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Dionysos turns a ship into grapevines, and the bad sailors into dolphins (Athenian black-figure vase from the 500s BC)

Dionysos turns a ship into grapevines, and the bad sailors into dolphins (Athenian black-figure vase from the 500s BC)

One story about Dionysos, which you can see painted on this vase, is that he once disguised himself as a rich young man and sailed on a Greek merchant ship on the ocean. The bad sailors, once they got out of sight of land, decided to throw the young man overboard and take all his money for themselves. But because Dionysos was really a god, when the sailors tried to throw him into the water, Dionysos instead turned them into dolphins and made them leap overboard (you can see the dolphins all around the ship). He stayed on the ship and made grapevines grow everywhere.

Other stories about Dionysos are about the growing and dying of the grapevines. Like Persephone, Dionysos is born in the spring, and grows through the summer, as the grapes do. In the fall, Dionysos is cut down, murdered, trampled, like the grapes. His blood is the same as the wine: his blood IS wine, and wine is his blood. Whenever you drink wine, it is (for the Greeks) the blood of Dionysos. (Compare the Christian idea of communion). But then every spring he is born again, and the cycle begins all over. (Compare the story of Osiris in Egypt.)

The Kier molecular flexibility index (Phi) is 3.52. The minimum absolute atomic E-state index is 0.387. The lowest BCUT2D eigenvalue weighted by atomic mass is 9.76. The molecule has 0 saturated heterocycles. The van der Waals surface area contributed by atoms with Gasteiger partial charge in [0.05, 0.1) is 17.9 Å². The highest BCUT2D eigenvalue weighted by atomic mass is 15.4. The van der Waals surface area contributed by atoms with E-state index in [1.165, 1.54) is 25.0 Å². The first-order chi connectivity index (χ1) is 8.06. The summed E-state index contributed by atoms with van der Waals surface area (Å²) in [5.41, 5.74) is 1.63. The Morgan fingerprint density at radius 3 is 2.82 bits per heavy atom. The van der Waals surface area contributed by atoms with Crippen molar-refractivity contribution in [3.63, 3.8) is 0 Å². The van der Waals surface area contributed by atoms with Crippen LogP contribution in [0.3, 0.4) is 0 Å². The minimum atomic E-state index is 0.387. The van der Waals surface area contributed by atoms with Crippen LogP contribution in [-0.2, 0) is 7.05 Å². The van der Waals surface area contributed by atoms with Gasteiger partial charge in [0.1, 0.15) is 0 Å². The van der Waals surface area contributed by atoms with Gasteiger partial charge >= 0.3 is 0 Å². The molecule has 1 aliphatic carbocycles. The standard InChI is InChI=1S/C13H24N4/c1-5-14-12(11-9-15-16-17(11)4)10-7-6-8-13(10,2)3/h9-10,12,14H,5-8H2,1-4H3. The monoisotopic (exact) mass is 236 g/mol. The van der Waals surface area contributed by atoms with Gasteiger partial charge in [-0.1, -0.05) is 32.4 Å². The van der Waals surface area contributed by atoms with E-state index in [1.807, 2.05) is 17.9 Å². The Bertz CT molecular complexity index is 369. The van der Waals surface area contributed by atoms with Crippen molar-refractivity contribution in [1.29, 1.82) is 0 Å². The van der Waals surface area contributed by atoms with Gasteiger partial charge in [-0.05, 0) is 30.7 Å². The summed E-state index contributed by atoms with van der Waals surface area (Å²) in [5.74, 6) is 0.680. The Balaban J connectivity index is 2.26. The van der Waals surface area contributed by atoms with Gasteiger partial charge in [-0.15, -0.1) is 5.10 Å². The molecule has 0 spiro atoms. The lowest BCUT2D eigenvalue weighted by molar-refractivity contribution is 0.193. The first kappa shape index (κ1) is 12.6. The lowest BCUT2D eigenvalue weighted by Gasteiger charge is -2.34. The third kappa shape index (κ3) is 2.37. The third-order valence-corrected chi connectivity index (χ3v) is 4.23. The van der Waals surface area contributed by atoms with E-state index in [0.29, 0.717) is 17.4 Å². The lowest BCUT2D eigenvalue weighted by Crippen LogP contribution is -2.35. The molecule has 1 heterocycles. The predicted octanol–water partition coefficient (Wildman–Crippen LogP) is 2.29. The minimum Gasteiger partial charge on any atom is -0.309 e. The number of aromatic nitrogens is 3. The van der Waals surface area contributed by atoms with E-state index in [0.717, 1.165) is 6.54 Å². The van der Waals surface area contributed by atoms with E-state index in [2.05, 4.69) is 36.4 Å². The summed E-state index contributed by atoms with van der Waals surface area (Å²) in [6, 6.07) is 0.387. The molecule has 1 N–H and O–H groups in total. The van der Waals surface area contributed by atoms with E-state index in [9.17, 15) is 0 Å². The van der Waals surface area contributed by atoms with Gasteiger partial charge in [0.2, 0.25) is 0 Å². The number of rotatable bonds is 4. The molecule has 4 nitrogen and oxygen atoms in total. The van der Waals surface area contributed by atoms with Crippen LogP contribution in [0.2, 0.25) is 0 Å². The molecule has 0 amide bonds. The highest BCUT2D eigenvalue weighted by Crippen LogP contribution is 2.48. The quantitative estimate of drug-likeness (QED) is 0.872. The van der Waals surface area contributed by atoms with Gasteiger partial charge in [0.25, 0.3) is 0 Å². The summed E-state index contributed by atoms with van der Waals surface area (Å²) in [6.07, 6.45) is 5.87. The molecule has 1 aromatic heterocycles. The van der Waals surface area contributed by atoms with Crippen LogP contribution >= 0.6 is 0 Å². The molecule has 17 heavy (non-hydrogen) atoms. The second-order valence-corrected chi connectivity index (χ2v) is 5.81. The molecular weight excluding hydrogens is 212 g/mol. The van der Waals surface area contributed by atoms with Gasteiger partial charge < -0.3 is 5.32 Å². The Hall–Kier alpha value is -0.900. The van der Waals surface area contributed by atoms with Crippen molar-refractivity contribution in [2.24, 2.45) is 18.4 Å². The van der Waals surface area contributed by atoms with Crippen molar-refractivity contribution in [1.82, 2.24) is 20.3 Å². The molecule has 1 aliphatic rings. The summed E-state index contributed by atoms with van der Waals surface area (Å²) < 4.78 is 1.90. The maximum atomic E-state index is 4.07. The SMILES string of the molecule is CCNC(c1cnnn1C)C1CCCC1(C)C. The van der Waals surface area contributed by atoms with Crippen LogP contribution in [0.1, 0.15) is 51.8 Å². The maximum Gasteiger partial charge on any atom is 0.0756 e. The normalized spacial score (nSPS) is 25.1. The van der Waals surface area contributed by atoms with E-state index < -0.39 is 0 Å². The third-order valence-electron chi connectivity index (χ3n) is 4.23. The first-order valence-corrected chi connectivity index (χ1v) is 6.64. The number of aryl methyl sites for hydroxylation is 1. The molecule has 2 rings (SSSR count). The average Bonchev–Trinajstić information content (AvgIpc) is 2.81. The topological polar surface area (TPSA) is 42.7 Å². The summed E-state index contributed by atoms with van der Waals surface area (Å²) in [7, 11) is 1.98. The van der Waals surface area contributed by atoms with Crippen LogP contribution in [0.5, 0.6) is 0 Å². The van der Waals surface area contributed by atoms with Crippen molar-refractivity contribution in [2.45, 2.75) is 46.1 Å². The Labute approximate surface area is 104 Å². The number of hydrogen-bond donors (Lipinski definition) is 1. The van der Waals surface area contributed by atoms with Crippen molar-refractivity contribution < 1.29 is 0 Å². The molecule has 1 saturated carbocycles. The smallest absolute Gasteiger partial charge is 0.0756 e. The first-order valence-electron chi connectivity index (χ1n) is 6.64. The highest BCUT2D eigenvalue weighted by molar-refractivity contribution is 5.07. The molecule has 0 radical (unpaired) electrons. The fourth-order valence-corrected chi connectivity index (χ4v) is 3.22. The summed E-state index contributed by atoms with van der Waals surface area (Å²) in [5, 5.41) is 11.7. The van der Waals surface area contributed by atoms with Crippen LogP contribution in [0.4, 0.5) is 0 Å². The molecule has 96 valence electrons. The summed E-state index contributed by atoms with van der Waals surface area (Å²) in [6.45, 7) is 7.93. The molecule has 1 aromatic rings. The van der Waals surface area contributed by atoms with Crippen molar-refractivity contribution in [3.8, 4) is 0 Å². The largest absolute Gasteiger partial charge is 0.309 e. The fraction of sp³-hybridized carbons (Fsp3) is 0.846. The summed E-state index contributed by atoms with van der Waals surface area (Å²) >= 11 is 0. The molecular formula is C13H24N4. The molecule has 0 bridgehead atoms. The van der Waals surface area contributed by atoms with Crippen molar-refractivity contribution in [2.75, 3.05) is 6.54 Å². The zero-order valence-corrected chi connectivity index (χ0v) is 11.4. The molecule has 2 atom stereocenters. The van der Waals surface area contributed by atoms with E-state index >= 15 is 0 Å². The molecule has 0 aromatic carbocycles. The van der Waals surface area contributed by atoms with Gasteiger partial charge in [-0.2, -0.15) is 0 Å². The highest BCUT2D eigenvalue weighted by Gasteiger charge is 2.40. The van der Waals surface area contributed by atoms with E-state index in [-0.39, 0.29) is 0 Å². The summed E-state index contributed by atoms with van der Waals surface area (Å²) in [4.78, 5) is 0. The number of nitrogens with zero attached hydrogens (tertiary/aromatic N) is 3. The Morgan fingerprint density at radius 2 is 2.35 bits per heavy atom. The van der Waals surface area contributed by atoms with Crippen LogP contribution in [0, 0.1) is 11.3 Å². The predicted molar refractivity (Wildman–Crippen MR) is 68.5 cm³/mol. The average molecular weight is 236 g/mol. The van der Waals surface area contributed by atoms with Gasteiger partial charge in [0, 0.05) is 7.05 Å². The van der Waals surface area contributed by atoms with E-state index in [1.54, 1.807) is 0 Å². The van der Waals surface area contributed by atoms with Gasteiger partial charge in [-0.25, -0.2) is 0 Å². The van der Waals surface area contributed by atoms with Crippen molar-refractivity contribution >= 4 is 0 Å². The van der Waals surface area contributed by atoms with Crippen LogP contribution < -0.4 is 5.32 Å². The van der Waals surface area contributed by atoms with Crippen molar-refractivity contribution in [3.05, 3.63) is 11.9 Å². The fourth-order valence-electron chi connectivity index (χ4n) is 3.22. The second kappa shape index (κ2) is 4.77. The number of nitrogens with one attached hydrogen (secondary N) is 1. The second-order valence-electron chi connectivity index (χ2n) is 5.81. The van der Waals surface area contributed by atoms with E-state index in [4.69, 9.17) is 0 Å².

Because Dionysos is born again and again, over and over, he is also the subject of a mystery cult. Some Greeks believed that if you worshipped Dionysos in special ways, you could improve your life on this earth by being born again like Dionysos, starting fresh. Some people even seem to have believed that you could improve your life after death, making your death into a kind of rebirth into a better life.

Learn by doing: crush some grapes into grape juice
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Bibliography and further reading about Dionysos:

The Spirit of Spring: A Tale of the Greek God Dionysos, by Penelope Proddow (1994). .

D’aulaire’s Book of Greek Myths, by Edgar and Ingri D’Aulaire.

Greek Religion, by Walter Burkert (reprinted 1987). By a leading expert. He has sections on each of the Greek gods, and discusses their deeper meanings, and their function in Greek society.

Ancient Mystery Cults, by Walter Burkert (reprinted 1989). More about Dionysos and other mystery cults.

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